A few things have been getting my attention lately (besides the impeachment of the president). One is the large numbers of colleges and universities that are making standardized tests optional or eliminating them all together. By the time March 25th rolls around, there will almost certainly be more, so I won’t even bother to mention the latest to join the club.
The second thing is the Iowa caucuses, which get an awful lot of attention every four years, as we gear up for another presidential election cycle. And when I–a native Iowan, as many know–think of Iowa, I think of the people there. And I often think of one particular Iowan most people have probably never heard of. Go ahead, guess who it is.
It’s this guy. If you don’t know him, you should. He’s been called the greatest human being who ever lived. He won the Nobel Prize and America’s highest honor given to a civilian, The Congressional Gold Medal. Congress actually voted unanimously to honor him. It’s been said he saved the lives of a billion people. He was born in Saude, Iowa, on March 25, 1914. The town is so small you can’t even get Google Street View.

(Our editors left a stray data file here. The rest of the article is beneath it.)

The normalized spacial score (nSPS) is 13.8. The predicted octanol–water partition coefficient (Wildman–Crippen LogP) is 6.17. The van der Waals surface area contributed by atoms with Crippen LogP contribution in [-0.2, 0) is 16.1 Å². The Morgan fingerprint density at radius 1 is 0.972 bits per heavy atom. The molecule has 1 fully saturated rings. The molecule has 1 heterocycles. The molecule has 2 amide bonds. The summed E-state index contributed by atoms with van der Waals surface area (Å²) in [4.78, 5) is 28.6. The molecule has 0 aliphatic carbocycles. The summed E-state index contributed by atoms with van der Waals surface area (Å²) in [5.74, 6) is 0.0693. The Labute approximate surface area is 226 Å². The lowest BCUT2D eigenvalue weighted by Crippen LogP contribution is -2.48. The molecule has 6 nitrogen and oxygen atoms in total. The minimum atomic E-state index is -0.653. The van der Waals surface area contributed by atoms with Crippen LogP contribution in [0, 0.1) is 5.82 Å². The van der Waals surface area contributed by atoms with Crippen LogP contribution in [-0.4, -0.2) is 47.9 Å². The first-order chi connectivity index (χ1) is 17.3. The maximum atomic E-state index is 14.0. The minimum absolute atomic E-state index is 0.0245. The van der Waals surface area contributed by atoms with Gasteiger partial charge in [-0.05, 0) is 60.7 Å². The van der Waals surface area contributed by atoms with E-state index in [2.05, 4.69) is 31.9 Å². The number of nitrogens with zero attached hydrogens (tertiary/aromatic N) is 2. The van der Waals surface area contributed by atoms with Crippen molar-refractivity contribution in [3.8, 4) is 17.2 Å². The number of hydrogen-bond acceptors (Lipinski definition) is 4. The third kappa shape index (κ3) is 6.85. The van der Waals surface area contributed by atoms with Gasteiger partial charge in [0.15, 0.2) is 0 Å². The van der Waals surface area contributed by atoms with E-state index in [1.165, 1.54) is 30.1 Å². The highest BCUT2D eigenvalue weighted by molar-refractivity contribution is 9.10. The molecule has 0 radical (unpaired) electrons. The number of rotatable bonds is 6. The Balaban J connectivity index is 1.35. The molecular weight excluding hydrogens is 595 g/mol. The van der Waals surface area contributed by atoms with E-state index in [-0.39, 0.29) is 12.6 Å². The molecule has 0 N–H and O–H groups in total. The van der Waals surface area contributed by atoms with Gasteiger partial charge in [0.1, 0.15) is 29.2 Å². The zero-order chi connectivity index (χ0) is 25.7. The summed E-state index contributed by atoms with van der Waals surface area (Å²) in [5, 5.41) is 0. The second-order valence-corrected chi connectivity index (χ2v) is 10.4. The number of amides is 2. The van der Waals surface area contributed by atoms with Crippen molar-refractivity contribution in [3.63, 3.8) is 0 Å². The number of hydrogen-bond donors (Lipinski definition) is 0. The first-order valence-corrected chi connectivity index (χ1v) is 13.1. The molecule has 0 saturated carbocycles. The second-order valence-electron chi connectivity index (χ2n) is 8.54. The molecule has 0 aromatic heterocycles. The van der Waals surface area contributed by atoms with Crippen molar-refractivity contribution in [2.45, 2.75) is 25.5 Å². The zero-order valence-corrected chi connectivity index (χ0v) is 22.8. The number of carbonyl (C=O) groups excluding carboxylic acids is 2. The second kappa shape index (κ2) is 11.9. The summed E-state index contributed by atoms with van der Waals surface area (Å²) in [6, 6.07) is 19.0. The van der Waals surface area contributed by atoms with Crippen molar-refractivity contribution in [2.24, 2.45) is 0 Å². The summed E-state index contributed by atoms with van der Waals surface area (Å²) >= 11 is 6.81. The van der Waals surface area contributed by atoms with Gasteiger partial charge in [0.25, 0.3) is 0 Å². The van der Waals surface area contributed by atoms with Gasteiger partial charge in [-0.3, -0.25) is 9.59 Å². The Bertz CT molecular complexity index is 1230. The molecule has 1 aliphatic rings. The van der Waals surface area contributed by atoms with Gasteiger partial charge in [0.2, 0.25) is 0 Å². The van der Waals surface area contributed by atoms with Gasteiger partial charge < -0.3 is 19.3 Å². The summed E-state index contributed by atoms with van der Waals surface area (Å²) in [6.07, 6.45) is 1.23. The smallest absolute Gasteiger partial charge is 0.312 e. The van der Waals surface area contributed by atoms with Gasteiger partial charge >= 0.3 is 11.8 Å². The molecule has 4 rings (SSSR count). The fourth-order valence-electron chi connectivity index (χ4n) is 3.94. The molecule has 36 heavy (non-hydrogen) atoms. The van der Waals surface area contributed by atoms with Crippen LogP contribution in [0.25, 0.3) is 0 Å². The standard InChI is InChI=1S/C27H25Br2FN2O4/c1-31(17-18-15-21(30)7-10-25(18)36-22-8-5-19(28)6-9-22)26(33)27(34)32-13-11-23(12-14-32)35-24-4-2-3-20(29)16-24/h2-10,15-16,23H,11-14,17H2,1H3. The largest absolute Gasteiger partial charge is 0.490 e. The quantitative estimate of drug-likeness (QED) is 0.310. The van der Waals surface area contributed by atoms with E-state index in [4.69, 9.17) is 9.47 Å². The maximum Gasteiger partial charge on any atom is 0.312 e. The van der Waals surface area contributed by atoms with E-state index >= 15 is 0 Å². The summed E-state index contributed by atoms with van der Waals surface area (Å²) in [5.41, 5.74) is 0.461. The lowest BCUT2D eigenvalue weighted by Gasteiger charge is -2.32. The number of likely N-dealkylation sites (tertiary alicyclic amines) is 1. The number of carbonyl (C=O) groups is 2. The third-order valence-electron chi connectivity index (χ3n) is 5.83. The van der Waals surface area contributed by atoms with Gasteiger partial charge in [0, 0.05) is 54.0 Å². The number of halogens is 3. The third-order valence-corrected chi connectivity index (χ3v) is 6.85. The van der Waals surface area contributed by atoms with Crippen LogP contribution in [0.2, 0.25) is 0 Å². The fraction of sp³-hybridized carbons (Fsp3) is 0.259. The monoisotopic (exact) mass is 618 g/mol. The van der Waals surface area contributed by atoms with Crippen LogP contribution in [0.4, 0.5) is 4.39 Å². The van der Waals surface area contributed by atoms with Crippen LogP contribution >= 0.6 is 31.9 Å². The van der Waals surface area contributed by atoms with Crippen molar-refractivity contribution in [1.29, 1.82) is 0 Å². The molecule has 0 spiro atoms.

So, how does this tie into test optional day? Here’s a section from the Wikipedia page: When Borlaug applied for admission to the University of Minnesota in 1933, he failed its entrance exam, but was accepted at the school’s newly created two-year General College. After two quarters, he transferred to the College of Agriculture’s forestry program.
The greatest human being who ever lived. And he failed his college entrance exams.
I often think of Norman Borlaug when I talk to people about test-optional admissions. Because I wonder how many people have been kept from college, kept from their dreams, and kept from accomplishing something that might put them in his company.
So I’m going to say March 25th is Test-optional college admissions day. I’ll use #TestOptionalDay on social media, and I hope you will too. This is a story that needs to be told.
Who’s with me?